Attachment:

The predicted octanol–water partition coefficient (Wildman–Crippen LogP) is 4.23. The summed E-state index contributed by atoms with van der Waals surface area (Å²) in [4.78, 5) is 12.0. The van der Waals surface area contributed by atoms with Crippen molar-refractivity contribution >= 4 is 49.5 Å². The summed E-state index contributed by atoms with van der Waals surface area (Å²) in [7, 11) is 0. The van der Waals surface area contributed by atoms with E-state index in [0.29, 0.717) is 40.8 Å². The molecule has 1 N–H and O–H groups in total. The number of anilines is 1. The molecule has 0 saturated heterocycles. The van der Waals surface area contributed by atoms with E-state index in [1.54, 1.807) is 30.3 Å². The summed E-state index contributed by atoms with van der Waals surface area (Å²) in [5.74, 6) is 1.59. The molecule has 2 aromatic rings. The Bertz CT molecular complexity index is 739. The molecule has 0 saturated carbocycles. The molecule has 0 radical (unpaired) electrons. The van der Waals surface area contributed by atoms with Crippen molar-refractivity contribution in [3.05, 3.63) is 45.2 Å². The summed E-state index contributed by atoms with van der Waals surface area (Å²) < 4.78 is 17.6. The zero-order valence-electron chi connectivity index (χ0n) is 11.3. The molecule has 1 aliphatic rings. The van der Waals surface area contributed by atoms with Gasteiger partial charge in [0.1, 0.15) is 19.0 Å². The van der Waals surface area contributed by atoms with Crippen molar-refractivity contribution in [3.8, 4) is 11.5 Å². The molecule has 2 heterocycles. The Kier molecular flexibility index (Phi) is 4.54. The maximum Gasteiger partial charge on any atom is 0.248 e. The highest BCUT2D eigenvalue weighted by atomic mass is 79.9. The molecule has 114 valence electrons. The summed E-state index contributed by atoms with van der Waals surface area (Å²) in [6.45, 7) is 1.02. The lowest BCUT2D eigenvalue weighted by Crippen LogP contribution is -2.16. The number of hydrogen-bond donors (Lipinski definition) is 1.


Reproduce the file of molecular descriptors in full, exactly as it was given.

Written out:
The predicted octanol–water partition coefficient (Wildman–Crippen LogP) is 4.23. The summed E-state index contributed by atoms with van der Waals surface area (Å²) in [4.78, 5) is 12.0. The van der Waals surface area contributed by atoms with Crippen molar-refractivity contribution >= 4 is 49.5 Å². The summed E-state index contributed by atoms with van der Waals surface area (Å²) in [7, 11) is 0. The van der Waals surface area contributed by atoms with E-state index in [0.29, 0.717) is 40.8 Å². The molecule has 1 N–H and O–H groups in total. The number of anilines is 1. The molecule has 0 saturated heterocycles. The van der Waals surface area contributed by atoms with E-state index in [1.54, 1.807) is 30.3 Å². The summed E-state index contributed by atoms with van der Waals surface area (Å²) in [5.74, 6) is 1.59. The molecule has 2 aromatic rings. The Bertz CT molecular complexity index is 739. The molecule has 0 saturated carbocycles. The molecule has 0 radical (unpaired) electrons. The van der Waals surface area contributed by atoms with Crippen molar-refractivity contribution in [3.05, 3.63) is 45.2 Å². The summed E-state index contributed by atoms with van der Waals surface area (Å²) < 4.78 is 17.6. The zero-order valence-electron chi connectivity index (χ0n) is 11.3. The molecule has 1 aliphatic rings. The van der Waals surface area contributed by atoms with Gasteiger partial charge in [0.1, 0.15) is 19.0 Å². The van der Waals surface area contributed by atoms with Crippen molar-refractivity contribution in [3.8, 4) is 11.5 Å². The molecule has 2 heterocycles. The Kier molecular flexibility index (Phi) is 4.54. The maximum Gasteiger partial charge on any atom is 0.248 e. The highest BCUT2D eigenvalue weighted by atomic mass is 79.9. The molecule has 114 valence electrons. The summed E-state index contributed by atoms with van der Waals surface area (Å²) in [6.45, 7) is 1.02. The lowest BCUT2D eigenvalue weighted by Crippen LogP contribution is -2.16. The number of hydrogen-bond donors (Lipinski definition) is 1.